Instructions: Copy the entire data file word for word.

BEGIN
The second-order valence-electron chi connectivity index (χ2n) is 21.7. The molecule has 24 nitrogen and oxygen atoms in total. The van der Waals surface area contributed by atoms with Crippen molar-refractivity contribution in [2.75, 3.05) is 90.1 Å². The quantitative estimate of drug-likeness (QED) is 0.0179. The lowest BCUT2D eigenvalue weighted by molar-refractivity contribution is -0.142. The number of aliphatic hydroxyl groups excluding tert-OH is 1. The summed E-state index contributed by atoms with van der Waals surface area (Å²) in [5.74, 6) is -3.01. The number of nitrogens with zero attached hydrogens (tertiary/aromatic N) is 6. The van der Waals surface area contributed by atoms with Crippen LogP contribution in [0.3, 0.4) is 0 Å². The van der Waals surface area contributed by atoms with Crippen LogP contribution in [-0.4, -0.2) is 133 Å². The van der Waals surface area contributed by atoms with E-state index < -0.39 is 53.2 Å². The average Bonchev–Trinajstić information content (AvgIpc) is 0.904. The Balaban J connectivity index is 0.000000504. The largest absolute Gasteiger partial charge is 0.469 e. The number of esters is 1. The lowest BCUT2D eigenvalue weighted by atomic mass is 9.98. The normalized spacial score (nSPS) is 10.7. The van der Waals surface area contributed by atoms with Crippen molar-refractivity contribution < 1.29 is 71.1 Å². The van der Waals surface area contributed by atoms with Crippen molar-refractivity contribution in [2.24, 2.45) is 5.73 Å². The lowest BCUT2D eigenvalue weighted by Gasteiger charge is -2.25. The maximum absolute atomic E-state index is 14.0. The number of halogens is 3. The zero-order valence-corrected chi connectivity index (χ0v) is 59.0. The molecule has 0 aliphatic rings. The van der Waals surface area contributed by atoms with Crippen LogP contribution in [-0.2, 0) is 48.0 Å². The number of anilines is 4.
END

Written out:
The second-order valence-electron chi connectivity index (χ2n) is 21.7. The molecule has 24 nitrogen and oxygen atoms in total. The van der Waals surface area contributed by atoms with Crippen molar-refractivity contribution in [2.75, 3.05) is 90.1 Å². The quantitative estimate of drug-likeness (QED) is 0.0179. The lowest BCUT2D eigenvalue weighted by molar-refractivity contribution is -0.142. The number of aliphatic hydroxyl groups excluding tert-OH is 1. The summed E-state index contributed by atoms with van der Waals surface area (Å²) in [5.74, 6) is -3.01. The number of nitrogens with zero attached hydrogens (tertiary/aromatic N) is 6. The van der Waals surface area contributed by atoms with Crippen LogP contribution in [0.3, 0.4) is 0 Å². The van der Waals surface area contributed by atoms with Crippen LogP contribution in [-0.4, -0.2) is 133 Å². The van der Waals surface area contributed by atoms with E-state index < -0.39 is 53.2 Å². The average Bonchev–Trinajstić information content (AvgIpc) is 0.904. The Balaban J connectivity index is 0.000000504. The largest absolute Gasteiger partial charge is 0.469 e. The number of esters is 1. The lowest BCUT2D eigenvalue weighted by atomic mass is 9.98. The normalized spacial score (nSPS) is 10.7. The van der Waals surface area contributed by atoms with Crippen molar-refractivity contribution < 1.29 is 71.1 Å². The van der Waals surface area contributed by atoms with Crippen molar-refractivity contribution in [2.24, 2.45) is 5.73 Å². The lowest BCUT2D eigenvalue weighted by Gasteiger charge is -2.25. The maximum absolute atomic E-state index is 14.0. The number of halogens is 3. The zero-order valence-corrected chi connectivity index (χ0v) is 59.0. The molecule has 0 aliphatic rings. The van der Waals surface area contributed by atoms with Crippen LogP contribution in [-0.2, 0) is 48.0 Å². The number of anilines is 4.